In April, the Dry Dredgers returned to an old favorite site that exposes the Bellevue Formation east of Cincinnati, Ohio. In the old days of the 90's, it yielded buckets of the large brachiopod Vinlandostrophia ponderosa. But by the turn of the century, the road cut had become picked over. Perhaps we had made it too well known.
We first revisited this site during our push to revisit old sites in April 2008. We found so many nice things, we decided to return this year. Keep this site a secret, okay?. We don't want it to get too picked over again.
It wasn't too picked over this time. Below you will see our Vice President, Rich Fuchs, sporting the main attraction, Vinlandostrophia ponderosa.
The weather was great. Perfect for collecting fossils. The turnout was fine, but a bit light compared to some trips. There were two sites on the itinerary that day, but almost everyone stayed at the first site until they were exhausted.
Fossils Found That Day
This site exposes the Bellevue Formation and some of the Corryville Formation. These formations are part of the Maysvillian stage of the Cincinnatian Series. The age is about 445 million years old. That's how long ago these animals were alive.
We had waited long enough since the last trip that weathering yielded more good quantities of the large Brachiopod, Vinlandostrophia ponderosa.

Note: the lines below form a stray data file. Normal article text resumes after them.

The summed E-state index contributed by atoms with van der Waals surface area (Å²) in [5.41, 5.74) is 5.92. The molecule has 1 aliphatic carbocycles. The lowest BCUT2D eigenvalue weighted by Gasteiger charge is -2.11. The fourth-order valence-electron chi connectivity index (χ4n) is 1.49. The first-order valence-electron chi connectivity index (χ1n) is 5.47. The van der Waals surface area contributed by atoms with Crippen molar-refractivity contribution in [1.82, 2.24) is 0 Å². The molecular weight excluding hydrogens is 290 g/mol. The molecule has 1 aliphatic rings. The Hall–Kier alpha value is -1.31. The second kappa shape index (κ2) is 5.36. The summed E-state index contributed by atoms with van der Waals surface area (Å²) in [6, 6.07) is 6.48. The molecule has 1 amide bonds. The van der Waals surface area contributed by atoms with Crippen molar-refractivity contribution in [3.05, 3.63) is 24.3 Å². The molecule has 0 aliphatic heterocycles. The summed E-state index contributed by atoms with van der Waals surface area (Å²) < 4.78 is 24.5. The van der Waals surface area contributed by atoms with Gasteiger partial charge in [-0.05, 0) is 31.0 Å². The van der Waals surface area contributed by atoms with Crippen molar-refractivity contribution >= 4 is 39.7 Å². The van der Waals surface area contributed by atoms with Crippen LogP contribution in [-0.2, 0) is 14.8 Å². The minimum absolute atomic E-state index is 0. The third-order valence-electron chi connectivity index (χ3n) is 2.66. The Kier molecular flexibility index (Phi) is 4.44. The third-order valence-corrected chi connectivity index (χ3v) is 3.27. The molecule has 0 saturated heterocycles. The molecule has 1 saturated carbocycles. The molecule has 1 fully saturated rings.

Even though lots of Vinlandostrophia were free from the rock and
look as though they were cleaned, almost every rock was loaded with large
brachiopods (next two pics).
Some Vinlandostrophia were not as easy to spot in
the matrix. Can you find the brachiopod in the next 3 pictures?
Another species besides ponderosa that were found in good quantity was Vinlandostrophia laticosta.(next 2 pics).
The next most common brachiopod found on that site was the
very beautiful Hebertella occidentalis.
On the average, I think one Hebertella was found for every
handful of Vinlandostrophia, as shown in the next photos.
Another common brachiopod we found was Rafinesquina
What is most interesting about Rafinesquina, is that they have a large surface that is host to all kinds of epizoans (attaching animals). Here is a photo and a closeup of an inarticulate brachiopod on a Rafinesquina. This inarticulate is called Petrocrania scabiosa. Note in particular on the close-up, that this specimen has lines running in a different direction to the plications of the Rafinesquina. Perhaps the Petrocrania was following the growth lines of the Rafinesquina, or perhaps the other encrusters on the surface you see there made an impression on the Petrocrania. The other encrusters are bryozoans, some of them are cyclostomate bryozoa.
A different species we found was Rafinesquina nasuta. This
species is limited to the Corryville Formation, which was above the layers we
were examining on the road cut.
Pelecypods or Bivalves (clams)
A parting group shot.
That's it for the April field trip. In May, we visited the famous Mt. Orab, Ohio trilobite farm!
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